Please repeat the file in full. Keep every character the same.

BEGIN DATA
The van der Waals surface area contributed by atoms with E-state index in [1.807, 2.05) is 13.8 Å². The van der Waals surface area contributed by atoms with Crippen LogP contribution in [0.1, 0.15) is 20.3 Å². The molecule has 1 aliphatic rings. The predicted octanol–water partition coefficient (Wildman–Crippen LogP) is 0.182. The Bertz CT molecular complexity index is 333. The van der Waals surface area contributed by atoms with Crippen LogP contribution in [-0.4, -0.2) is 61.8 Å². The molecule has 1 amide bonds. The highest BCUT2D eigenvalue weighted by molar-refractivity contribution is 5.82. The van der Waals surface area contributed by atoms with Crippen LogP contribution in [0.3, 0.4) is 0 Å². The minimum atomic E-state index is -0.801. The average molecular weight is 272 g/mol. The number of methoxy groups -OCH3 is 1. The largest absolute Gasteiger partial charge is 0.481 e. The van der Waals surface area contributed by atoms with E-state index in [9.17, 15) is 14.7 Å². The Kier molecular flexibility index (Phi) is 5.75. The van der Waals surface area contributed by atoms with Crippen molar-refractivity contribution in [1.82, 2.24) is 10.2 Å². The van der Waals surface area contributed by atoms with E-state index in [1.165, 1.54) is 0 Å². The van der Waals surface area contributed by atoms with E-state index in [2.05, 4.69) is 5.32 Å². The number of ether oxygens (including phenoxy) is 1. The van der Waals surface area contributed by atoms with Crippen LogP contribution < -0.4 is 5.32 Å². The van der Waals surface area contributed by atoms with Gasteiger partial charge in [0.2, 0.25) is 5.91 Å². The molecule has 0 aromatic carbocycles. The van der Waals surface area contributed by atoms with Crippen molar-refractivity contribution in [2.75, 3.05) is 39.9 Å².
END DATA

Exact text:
The van der Waals surface area contributed by atoms with E-state index in [1.807, 2.05) is 13.8 Å². The van der Waals surface area contributed by atoms with Crippen LogP contribution in [0.1, 0.15) is 20.3 Å². The molecule has 1 aliphatic rings. The predicted octanol–water partition coefficient (Wildman–Crippen LogP) is 0.182. The Bertz CT molecular complexity index is 333. The van der Waals surface area contributed by atoms with Crippen LogP contribution in [-0.4, -0.2) is 61.8 Å². The molecule has 1 amide bonds. The highest BCUT2D eigenvalue weighted by molar-refractivity contribution is 5.82. The van der Waals surface area contributed by atoms with Crippen LogP contribution in [0.3, 0.4) is 0 Å². The minimum atomic E-state index is -0.801. The average molecular weight is 272 g/mol. The number of methoxy groups -OCH3 is 1. The largest absolute Gasteiger partial charge is 0.481 e. The van der Waals surface area contributed by atoms with E-state index in [9.17, 15) is 14.7 Å². The Kier molecular flexibility index (Phi) is 5.75. The van der Waals surface area contributed by atoms with Crippen molar-refractivity contribution in [1.82, 2.24) is 10.2 Å². The van der Waals surface area contributed by atoms with E-state index in [1.165, 1.54) is 0 Å². The van der Waals surface area contributed by atoms with E-state index in [2.05, 4.69) is 5.32 Å². The number of ether oxygens (including phenoxy) is 1. The van der Waals surface area contributed by atoms with Crippen LogP contribution < -0.4 is 5.32 Å². The van der Waals surface area contributed by atoms with Gasteiger partial charge in [0.2, 0.25) is 5.91 Å². The molecule has 0 aromatic carbocycles. The van der Waals surface area contributed by atoms with Crippen molar-refractivity contribution in [2.75, 3.05) is 39.9 Å².